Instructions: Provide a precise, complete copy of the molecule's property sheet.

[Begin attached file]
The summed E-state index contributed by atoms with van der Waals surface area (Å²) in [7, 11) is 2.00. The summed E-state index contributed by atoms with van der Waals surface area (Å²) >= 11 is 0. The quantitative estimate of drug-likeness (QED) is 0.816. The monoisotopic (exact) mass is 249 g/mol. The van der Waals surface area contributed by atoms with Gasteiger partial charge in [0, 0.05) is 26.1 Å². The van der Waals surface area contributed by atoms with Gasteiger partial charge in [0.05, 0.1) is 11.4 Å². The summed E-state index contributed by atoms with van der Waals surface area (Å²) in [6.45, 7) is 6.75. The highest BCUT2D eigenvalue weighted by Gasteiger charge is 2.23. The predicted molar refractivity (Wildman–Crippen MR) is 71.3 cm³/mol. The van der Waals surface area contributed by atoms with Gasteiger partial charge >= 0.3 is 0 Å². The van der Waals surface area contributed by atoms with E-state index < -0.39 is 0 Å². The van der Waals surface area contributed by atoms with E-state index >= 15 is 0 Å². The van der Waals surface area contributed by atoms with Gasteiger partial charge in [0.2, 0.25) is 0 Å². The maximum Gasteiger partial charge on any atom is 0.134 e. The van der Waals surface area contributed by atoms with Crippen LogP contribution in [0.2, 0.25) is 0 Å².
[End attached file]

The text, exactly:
The summed E-state index contributed by atoms with van der Waals surface area (Å²) in [7, 11) is 2.00. The summed E-state index contributed by atoms with van der Waals surface area (Å²) >= 11 is 0. The quantitative estimate of drug-likeness (QED) is 0.816. The monoisotopic (exact) mass is 249 g/mol. The van der Waals surface area contributed by atoms with Gasteiger partial charge in [0, 0.05) is 26.1 Å². The van der Waals surface area contributed by atoms with Gasteiger partial charge in [0.05, 0.1) is 11.4 Å². The summed E-state index contributed by atoms with van der Waals surface area (Å²) in [6.45, 7) is 6.75. The highest BCUT2D eigenvalue weighted by Gasteiger charge is 2.23. The predicted molar refractivity (Wildman–Crippen MR) is 71.3 cm³/mol. The van der Waals surface area contributed by atoms with Gasteiger partial charge >= 0.3 is 0 Å². The van der Waals surface area contributed by atoms with E-state index < -0.39 is 0 Å². The van der Waals surface area contributed by atoms with E-state index >= 15 is 0 Å². The van der Waals surface area contributed by atoms with Gasteiger partial charge in [0.2, 0.25) is 0 Å². The maximum Gasteiger partial charge on any atom is 0.134 e. The van der Waals surface area contributed by atoms with Crippen LogP contribution in [0.2, 0.25) is 0 Å².